Helm, his longtime friend and producer Larry Campbell and a crew of musicians and technicians recorded the rhythm track for the new Amnesty International 50th anniversary commemorative song "Toast to Freedom" last summer and helped recruit stars like Ewan McGregor, Kris Kristofferson, Warren Haynes, Keb Mo, Carly Simon, Taj Mahal, Marianne Faithfull, Rosanne Cash and many others to join the effort.
"We were both really passionate about this cause," Campbell said in a phone interview. "When we recorded the original rhythm track for this, it was such a great day. Everybody was just completely in the spirit of the cause, the spirit of the song and the spirit of the music. One of the great things about working with Levon was he always made playing music a joyful event. And I know he wanted to see this thing through as far as he could."
Campbell said Helm had hoped to support the release of the album with live performances, including Thursday's debut on "The Tonight Show with Jay Leno," until his health failed. The pioneering drummer of The Band died April 19.
"He would've been out there on the Leno show had circumstances been different," Campbell said. "I just feel like his spirit was so much in line with the spirit of this song that he'll be missed when we do it.
The idea for the song began with producer Carl Carlton and entrepreneur and former music industry executive Jochen Wilms, who approached the human rights organization. Campbell said Carlton had much of the lyrical idea in place when he was invited to join the effort as co-producer and co-writer, adding music and a few suggestions. The story is based on the initial founding of Amnesty International by Peter Benenson. The British lawyer said the idea for the organization came after he read about a pair of Portuguese students who were arrested after making a toast to freedom in a bar.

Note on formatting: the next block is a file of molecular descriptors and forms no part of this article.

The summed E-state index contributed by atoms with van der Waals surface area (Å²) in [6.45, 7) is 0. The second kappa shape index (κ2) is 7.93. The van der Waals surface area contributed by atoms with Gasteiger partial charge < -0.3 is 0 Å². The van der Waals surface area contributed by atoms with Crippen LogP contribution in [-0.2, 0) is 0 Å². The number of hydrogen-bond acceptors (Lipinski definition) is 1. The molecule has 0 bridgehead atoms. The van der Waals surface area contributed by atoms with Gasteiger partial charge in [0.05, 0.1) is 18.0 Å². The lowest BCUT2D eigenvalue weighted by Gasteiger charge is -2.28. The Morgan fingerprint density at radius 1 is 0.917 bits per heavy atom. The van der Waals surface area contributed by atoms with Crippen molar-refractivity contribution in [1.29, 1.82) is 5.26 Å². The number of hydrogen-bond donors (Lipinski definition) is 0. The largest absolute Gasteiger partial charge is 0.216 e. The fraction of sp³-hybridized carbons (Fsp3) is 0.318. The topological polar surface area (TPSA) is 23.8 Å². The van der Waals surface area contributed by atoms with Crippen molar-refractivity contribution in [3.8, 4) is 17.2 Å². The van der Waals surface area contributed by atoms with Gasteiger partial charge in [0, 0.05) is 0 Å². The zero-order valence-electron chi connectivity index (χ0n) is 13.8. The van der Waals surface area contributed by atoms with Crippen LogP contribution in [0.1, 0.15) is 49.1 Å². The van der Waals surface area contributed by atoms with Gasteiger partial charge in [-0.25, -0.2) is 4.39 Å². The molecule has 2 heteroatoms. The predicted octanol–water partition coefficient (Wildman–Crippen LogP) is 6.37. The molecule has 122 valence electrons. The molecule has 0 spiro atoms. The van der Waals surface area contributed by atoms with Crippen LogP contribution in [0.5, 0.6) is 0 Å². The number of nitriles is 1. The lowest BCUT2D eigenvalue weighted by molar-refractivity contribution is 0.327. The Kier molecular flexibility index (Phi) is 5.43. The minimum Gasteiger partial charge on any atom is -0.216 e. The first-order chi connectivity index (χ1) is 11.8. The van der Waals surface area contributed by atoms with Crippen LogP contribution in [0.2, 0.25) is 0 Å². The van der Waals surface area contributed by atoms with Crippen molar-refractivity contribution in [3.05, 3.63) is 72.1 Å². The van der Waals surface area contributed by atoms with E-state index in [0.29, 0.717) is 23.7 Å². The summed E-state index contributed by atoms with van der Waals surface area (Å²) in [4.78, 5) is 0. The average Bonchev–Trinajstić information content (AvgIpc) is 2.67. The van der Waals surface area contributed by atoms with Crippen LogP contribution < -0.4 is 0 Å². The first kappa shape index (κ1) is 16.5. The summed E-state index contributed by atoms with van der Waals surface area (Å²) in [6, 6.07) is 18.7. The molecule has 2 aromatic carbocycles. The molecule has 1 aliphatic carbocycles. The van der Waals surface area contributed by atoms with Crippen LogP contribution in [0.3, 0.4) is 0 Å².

After Helm and crew laid down the rhythm track an international recruitment process began. Other stars who joined the effort included Blind Boys of Alabama, Donald Fagen, Eric Burdon, Mahalia Barnes, Matthew Houck and Shawn Mullins.
They scheduled sessions when they could—a challenge, trying to coordinate four dozen artists. Some recorded overseas or on the West Coast. Others traveled to Helm's studio in Woodstock, N.Y.
"Then it came time to assemble the whole thing," Campbell said, "which was like putting together a 2,000-piece jigsaw puzzle because you want to make it sound like a complete work, something that's cohesive, and that it actually has the proper peaks and valleys and tension and release—all the things that make a good song."
The song continues a long relationship between Amnesty International and the creative community, which has helped spread the word of its mission almost from the start in 1961. McGregor said in a statement it is important to draw attention to the group's cause.
"For people that are in situations where they are denied any kind of voice ... those of us that have one should be loud on their behalf," he said. "We should be able to use our voice to draw attention to their struggle and to put pressure on the people that are oppressing them to let them know that we are here and we don't accept what they are doing. That it's not right and it's against our human code."
Amnesty International Secretary General Salil Shetty said in a phone interview from London that the group chose to release the song on Thursday, World Press Freedom Day, to support the cause of open media in places like Syria and China. And he sees much progress as Amnesty celebrates 50 years.
"If you take just one year, what's happened in the Middle East and North Africa, what those people are doing, I characterize that as a human rights revolution," Shetty said. "You cannot turn on the TV without seeing a discussion of human rights, which you'd never see before. It's a real resurgence of people power, the resurgence of ideals of justice, fairness and freedom."
Follow AP Entertainment Writer Chris Talbott at http://www.twitter.com/Chris—Talbott.